I Was Bitten By a Dog; Do I Have a Personal Injury Case?

Norman, a 55th Security Forces Squadron military working dog, waits to be unleashed and go after his target during training April 17. The Offutt K-9 unit performs regular training to maximize the dogs effectiveness in the field. (U.S. Air Force Photo by Josh Plueger)

The concept of this question is complicated to be sure, since there are certain defining factors that will make or break your case.

After a dog bite occurs you might not specifically think the implication was a big deal.  However, dog bites can be very serious and very harmful. The American Humane Society estimates that nearly 4.7 million dog bites occur in America a year, with approximately 800,000 resulting in injuries.

With insurance companies paying an estimated 1 billion in damages to dog bite victims, the issue is prevalent in our society. This article looks to outline the laws associated with dog bites, the consequences and damage dog bites can cause, and lastly when to know if you should consult a lawyer.

All of these outlines hold no legal sway, and do not in any way replace legal consultation by an attorney or legal consultation.  This article is simply a jumping off point for understanding dog bites, as well as hopefully giving you the information you  need.

Dog Bite Laws

Every state has different dog bite laws. These laws differ in their severity and prosecution.

In the state of Utah there are several clearly defined laws that guide dog bites. All information in the proceeding section has been taken partially from “The Utah Dog Bite & Attack Handbook” and the national Animal Law website.

The statue of the Utah Dog bite law says strictly: Every person owning or keeping a dog shall be liable in damages for injury committed by such dog, and it shall not be necessary in any action brought therefore to allege or prove that such dog was of a vicious or mischievous disposition or that the owner or keeper there of knew that it was vicious or mischievous. Those are a lot of big words that mean a myriad of different proposals.  The best way to explain this stipulation is to use a certain scenario.

Scenario one:  A twelve-year- old paper boy is delivering newspapers on his daily route.  He is the perfect scene of a paper boy; riding his bike and diligently throwing papers at each house.  He rounds a corner and finds a small pit-bull at the next house he must deliver the paper to.  He continues on his way when the dog decides to attack.  The dog, catching up to the boy locks teeth with ankle.  The bite from the dog is so intense the boy falls off his bike and onto the ground, the dog still intact.  The owner, who was inside the house at the time, hears the commotion and rushes to stop the dog, unfortunately the damage has been done.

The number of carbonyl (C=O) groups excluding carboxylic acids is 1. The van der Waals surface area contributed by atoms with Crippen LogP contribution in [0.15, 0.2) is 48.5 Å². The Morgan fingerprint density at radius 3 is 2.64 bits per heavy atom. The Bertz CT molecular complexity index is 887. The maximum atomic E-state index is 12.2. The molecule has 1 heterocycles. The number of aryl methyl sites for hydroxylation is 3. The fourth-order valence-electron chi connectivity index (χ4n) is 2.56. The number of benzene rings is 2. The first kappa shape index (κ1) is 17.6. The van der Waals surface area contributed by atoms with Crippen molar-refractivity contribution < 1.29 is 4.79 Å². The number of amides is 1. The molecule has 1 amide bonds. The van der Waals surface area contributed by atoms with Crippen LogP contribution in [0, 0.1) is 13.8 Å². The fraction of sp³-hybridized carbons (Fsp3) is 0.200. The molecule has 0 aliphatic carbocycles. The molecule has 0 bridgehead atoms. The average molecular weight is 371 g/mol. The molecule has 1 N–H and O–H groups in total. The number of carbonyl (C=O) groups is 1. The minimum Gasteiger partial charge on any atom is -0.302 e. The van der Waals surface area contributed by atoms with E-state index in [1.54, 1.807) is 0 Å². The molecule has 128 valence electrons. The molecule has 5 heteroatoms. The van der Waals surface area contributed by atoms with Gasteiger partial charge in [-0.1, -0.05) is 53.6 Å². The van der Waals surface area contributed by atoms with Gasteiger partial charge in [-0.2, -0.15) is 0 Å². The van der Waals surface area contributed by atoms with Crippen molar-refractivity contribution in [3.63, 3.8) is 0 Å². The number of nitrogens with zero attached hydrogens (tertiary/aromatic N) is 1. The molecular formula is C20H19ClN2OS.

The boy is hurt enough such that the police and paramedics are called.   The owner of the dog gives a statement, providing information that the dog is normally sweet and kind tempered. Under Utah law, even though the dog might be kind and sweet tempered; the owner is still liable for the damages of the paper boy from the dog. This boy with consultation from a lawyer could have a very good dog bite case. The only way the dog owner could not be liable, falls under what the law world calls “comparative fault.” Comparative fault in this case is the amount the injured party or those around the injured party provoked the dog owner’s dog.  If the victim provoked the dog, the case could be null.

The other items which could damage this case is the (1) Utah Law of Limitation or proving (2) damages in court. 

The Utah Law of Limitations which states dog bite cases must be settled or have a filed claim submitted within four years of the incident. The only exception to this is when a child is implicated; they can file a claim anytime until they are eighteen, which is when the four years starts. In our scenario, the paperboy in this implication would have six years to file a case, and then another four after he turns 18.  As far as proof of damages, your lawyer must establish the amount of damage compared to the potential compensation.

Consequences of Dog Bites

The list of damages that can ensue from dog bites is lengthy and could never be properly defined in a few short paragraphs. The main parameter for the consequences of dog bites falls into two categories:  the mental and emotional damages against the physical damages of dog bites.

Mental and Emotional Consequences:  These consequences can vary within parties who have been bitten by dogs.   If children were bitten when they were quite young they could develop a fear of dogs, or its scientific term cynophobia.